C9 student pursues a career in fire fighting

Margaret Eley | Staff Writer

Junior C9 student Jamie Jackomis always wanted to be a paramedic, but a visit to Fire Station 13 in Downtown Indianapolis changed her mind.

“Since I was only fifteen I wasn’t allowed to job shadow a paramedic, so I thought going to a fire station would be as close as I could get,” Jackomis said.  “After going [to the fire station] I decided I wanted to become a firefighter. I had an experience there I will never forget.”

This experience for her was a turning point in deciding her future career.

“All of the firefighters were really close. It was like a brotherhood, and that’s something I really want,” Jackomis said. “After going on runs with all of them I realized how cool it would be to be a part of that.”

During her sophomore year, Jackomis went on a tour of Central Nine to look into their firefighter department. She fell in love and now attends C9 throughout the week to train for her dream job.

“For fire safety at C9, we do powerpoints or physical training,” Jackomis said. “We do a lot of bunker drills which is when we put on all the gear and do drills, we are always training for the worst.”

Since firefighting is a male dominant field, Jackomis works hard to prove to her classmates that she belongs there.

“I may be one of the only girls in the firefighter program at C9, but I dominate the boys,” Jackomis said. “I sometimes feel like people assume that since I am a girl I am weaker, but since I’ve always played sports I have no problem keeping up with the strength training.”

C9 has allowed Jackomis to become more advanced in her field and gain the certifications she needs before graduation. She is going to be ahead of other students who want to become firefighters that didn’t do C9.

“When I graduate I will already be certified in Fire Fighting One, Two, and EMS [Emergency Medical Service],” Jackomis said.

Once Jackomis graduates, she still plans to attend college to get a higher education to climb the rankings at the fire stations.  

“Even though I’ll already be certified I’m still going to continue my education,” Jackomis said. “I plan on getting a degree in fire science, I think by doing this it will help me stand out.”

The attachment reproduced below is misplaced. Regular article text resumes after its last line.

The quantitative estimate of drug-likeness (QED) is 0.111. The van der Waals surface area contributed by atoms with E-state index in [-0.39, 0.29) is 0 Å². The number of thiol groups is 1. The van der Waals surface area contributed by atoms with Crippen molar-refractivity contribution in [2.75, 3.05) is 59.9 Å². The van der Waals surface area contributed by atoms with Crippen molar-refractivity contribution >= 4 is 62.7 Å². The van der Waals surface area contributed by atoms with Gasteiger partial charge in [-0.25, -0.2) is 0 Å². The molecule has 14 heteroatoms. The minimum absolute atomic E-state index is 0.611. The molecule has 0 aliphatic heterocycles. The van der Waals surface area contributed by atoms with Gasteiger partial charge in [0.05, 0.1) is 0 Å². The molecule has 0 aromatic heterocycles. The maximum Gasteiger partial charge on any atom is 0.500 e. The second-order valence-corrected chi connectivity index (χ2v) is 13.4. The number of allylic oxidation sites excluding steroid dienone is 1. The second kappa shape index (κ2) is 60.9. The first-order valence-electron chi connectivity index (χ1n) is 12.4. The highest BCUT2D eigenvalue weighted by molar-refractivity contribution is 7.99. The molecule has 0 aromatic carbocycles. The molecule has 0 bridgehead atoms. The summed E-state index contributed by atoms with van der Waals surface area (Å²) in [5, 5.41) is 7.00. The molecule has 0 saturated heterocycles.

Changes Within Central 9


Justin Hill ’16 and Mark Green ’17 walk to the buses that will take them to the C-9 facility.

 For years, Center Grove Central Nine students have operated on a morning schedule, taking classes at C-9 before coming to the high school for afternoon courses. That is until the 2015-2016 school year. In addition to all of the CG construction, C-9 students also had to adjust to afternoon classes as opposed to the morning.

  “The difference between a.m. and p.m. is we get more time when we are going to C-9,” Tristen Sexton ’16, an auto collision student at C-9, said. “We do not have to be there until 11:40. C-9 also gets out earlier than Center Grove; we get out at 2:20.”

  Many of the C-9 students enjoy the later time. They claim that it is nice to leave at 2:20 as opposed to 2:50 because they have more time in their evening. Afternoon C-9 classes also give the students more time to get there; they are even able to eat lunch at the school during STaR. Students who can drive enjoy the freedom of lunch off campus before arriving at the C-9 facility.

  Not all students enjoy the later time, though. While C-9 biology medication student Shelby Hooton ’17 said she was fortunate to have smaller classes, medical assisting student Alyce Habens ’16 said she had to adjust to much larger classes. After school sports are also an issue with the new afternoon time.

“If you have sports you have to drive back and you can’t just go home,” C-9 EMT student Maegan Trulock ’16 said. “It is just kind of a nuisance, driving back and forth.”

  For better or for worse, Center Grove Central Nine students now have classes after STaR instead of at the start of first period.

  Visit the Central Nine website for more information at: http://central9.k12.in.us

C-9 students gather outside the East Gym to wait for the buses to take them to the Central 9 facility.

C-9 students gather outside the East Gym to wait for the buses to take them to the Central 9 facility.

Animal Friends at Central 9

In this January 26, 2015 photo: Cocoa, Taylor Houpt's dog, sits on a table during the veterinary career program at C9.

In this January 26, 2015 photo: Cocoa, Taylor Houpt’s dog, sits on a table during the veterinary career program at C9.

Senior Taylor Houpt joined C9’s veterinary program with a love of animals.

“It gives you an idea of what you would be doing if you went into the career. I love working with the animals that people bring in, and I meet students from different schools,” said Houpt.

Houpt joined C9 her sophomore year and remains enrolled today. She has enjoyed her classes ever since.

“She is doing a really good job and really enjoys being at C9. I actually see her enjoying and participating in school! It is a good experience for her, since she wants to be a vet when she gets older,” said Lori Houpt, Taylor’s mother.

Houpt has been working hard and keeping her grades up in order to be prepared to enter the veterinary field, according to Lori. Houpt explained that enrollment in C9 has taught her the necessary skills to be a veterinarian and given her an idea of what to expect in the future.

“Taylor is always very nice and willing to help me whenever I need it. The class is really fun and actually got me excited about learning and also helped me decide that this is the profession I wanted to do the rest of my life,” said Houpt’s classmate Kellie Huggler.